Secondly - do not attempt to compare your story to someone else’s: No two stories are the same and no two people are the same. There are many reasons for suicide, and it’s estimated that some degree of mental illness is involved in “about 90% of suicides” (according to online sources). Comparisons are always a bad idea, and ever more-so when it comes to complicated grief.

Below are real world examples of things I’ve been told, and in some cases, they caused a significant set-back in the healing process.

1) Only you can decide if you’re going to get over this.

This is probably one of the worst things you can say to someone who’s experienced trauma. I have yet to meet a trauma survivor who wouldn’t endure almost any treatment and/or any process if it would offer a respite from the hell in which they live. Telling me that “only I can decide” is a harsh comment that only inflicts additional suffering. It’s also dismissive of the intense mental anguish and emotional pain that accompanies suicide of a spouse or child.

2) You need to be grateful for what you have.

Advising me to be grateful makes all manner of negative assumptions about my spiritual journey. The emotional pain of suicide can be so crippling that normal thought processes go out the window. When word first came of my husband’s death, I tried to use my phone to make a call. I looked at the telephone and thought, “Why did I buy a device that I don’t know how to use?” I’d lost the ability to make a phone call. It was as though a nuclear bomb had detonated inside of my brain.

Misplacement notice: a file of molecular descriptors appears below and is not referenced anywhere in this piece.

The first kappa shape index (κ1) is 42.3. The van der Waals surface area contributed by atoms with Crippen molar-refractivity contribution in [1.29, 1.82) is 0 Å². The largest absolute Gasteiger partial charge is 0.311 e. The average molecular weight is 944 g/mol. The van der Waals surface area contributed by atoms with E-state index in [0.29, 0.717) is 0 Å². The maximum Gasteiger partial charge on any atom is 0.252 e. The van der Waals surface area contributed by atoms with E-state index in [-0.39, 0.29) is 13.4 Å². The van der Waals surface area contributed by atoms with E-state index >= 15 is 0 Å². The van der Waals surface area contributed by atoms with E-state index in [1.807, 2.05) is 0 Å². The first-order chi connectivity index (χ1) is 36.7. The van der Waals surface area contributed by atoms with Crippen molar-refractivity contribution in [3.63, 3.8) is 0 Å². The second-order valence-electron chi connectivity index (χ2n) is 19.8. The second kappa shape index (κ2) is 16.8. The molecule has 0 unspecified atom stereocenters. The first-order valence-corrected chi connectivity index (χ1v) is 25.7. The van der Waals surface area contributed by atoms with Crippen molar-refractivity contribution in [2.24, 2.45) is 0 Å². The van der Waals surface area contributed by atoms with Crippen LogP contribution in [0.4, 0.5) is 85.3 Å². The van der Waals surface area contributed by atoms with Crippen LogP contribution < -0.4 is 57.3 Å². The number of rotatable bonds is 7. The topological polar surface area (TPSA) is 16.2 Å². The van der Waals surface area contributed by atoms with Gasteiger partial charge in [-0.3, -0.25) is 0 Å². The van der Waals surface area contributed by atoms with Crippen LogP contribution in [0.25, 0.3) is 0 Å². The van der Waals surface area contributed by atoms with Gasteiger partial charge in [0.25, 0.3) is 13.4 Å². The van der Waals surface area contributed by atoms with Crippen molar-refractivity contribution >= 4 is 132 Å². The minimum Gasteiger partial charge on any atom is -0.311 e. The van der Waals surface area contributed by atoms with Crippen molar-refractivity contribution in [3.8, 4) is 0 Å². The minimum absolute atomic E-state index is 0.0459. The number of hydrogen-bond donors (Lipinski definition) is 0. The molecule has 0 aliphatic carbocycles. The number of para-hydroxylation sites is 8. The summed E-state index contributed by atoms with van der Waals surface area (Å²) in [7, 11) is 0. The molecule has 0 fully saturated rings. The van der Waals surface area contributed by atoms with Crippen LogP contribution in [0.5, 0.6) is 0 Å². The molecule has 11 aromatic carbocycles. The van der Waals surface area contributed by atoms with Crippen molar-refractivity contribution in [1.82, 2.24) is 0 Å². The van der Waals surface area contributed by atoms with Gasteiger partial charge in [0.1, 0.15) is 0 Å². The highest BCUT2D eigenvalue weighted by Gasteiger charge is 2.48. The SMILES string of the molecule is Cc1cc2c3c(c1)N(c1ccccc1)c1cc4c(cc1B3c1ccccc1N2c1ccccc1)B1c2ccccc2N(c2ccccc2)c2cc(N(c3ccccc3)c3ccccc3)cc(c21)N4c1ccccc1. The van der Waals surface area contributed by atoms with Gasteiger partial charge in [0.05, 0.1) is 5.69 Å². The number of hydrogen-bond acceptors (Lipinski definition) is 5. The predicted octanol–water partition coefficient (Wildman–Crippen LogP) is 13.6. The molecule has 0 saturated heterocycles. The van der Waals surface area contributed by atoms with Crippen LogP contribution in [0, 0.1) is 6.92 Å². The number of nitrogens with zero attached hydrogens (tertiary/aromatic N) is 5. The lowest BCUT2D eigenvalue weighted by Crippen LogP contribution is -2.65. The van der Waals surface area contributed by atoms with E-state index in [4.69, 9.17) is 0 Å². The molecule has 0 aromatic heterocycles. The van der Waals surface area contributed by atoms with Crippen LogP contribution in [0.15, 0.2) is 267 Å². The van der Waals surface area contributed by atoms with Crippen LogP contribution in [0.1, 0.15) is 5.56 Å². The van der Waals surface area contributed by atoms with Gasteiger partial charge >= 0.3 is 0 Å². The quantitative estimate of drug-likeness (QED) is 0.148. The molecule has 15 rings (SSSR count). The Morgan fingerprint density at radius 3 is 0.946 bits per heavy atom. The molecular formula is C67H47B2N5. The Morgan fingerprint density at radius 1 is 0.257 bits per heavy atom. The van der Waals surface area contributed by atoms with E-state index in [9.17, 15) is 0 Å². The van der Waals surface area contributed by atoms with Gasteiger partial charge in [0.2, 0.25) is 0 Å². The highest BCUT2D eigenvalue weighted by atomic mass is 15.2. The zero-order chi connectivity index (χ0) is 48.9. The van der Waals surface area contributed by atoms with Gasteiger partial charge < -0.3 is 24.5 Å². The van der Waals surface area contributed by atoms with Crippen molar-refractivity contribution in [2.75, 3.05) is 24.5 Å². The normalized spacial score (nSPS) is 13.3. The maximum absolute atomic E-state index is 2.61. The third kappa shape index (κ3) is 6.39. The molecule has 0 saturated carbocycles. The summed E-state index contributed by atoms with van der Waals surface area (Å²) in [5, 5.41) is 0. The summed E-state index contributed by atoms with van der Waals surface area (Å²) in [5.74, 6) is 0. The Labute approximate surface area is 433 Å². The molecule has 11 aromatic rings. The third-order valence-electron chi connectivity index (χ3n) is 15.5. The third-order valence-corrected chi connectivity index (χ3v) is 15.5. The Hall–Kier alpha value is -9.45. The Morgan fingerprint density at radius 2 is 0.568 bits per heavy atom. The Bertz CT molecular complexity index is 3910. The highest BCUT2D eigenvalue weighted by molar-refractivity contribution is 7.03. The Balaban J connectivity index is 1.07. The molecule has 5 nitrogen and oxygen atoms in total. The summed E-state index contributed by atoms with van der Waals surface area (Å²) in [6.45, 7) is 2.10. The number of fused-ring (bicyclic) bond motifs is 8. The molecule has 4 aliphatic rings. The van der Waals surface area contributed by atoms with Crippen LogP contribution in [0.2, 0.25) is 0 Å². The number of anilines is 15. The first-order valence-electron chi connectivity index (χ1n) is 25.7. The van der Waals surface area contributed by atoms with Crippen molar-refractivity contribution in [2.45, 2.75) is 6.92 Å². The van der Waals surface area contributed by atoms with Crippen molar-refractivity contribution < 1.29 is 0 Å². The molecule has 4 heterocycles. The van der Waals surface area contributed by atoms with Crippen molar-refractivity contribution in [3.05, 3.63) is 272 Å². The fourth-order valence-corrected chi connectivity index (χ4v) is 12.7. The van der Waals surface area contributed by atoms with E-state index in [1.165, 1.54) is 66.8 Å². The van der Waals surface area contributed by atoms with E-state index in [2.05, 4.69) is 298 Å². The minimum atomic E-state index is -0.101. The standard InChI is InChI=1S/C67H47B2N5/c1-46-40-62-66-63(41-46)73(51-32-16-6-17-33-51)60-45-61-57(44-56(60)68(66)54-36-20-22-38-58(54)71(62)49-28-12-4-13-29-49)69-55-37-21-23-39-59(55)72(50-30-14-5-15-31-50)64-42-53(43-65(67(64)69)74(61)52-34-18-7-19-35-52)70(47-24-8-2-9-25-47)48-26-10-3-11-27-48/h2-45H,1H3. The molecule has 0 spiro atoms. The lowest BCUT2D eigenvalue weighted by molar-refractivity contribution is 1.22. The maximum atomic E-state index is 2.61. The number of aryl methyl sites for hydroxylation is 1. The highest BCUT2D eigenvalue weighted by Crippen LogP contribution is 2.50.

3) It’s been six months (or two years). Shouldn’t you be over this by now?

Time doesn’t heal all wounds. I’m never going to be “over” this. I can only hope that Carly Simon was right, and that there is “more room in a broken heart” because mine was shattered into a billion pieces. One day my heart will heal, but I’ll never be over this.

4) Rosemary, we all miss him. This isn’t just about you.

Yes, I’ve heard this from his co-workers and others. And yet these are the same people I saw at Wayne’s funeral, clinging to their own spouse a little tighter when they strolled past the closed casket. You lost your cousin, your boss, your lunch buddy. I lost my person; I lost the person that I handpicked out of seven billion people. I lost my anticipated future. I also lost my home and my social standing and my entire life.

5) If anything happened to my husband, I’d just lay down and die. He’s my whole world.

Following Wayne’s suicide, I suffered crippling chest pain that went on for months. Even now, a minor setback brings back that terrible pain. More than once, I laid down somewhere (often in my car so no one could find me) and waited for my heart to stop. It never did. I don’t know why. Too many times to count, I would pray at night that I would pass quietly in my sleep.

“Laying down and dying” is not an option. Apparently, the human body is very tough.

This comment also presumes that if I DON’T lay down and die, the bond I had with my husband wasn’t that strong. If I could die from a broken heart, I would have died 1001 times. Or more.

6) You don’t understand depression. It’s a pit so deep and so dark that there’s no way to make sense of anything.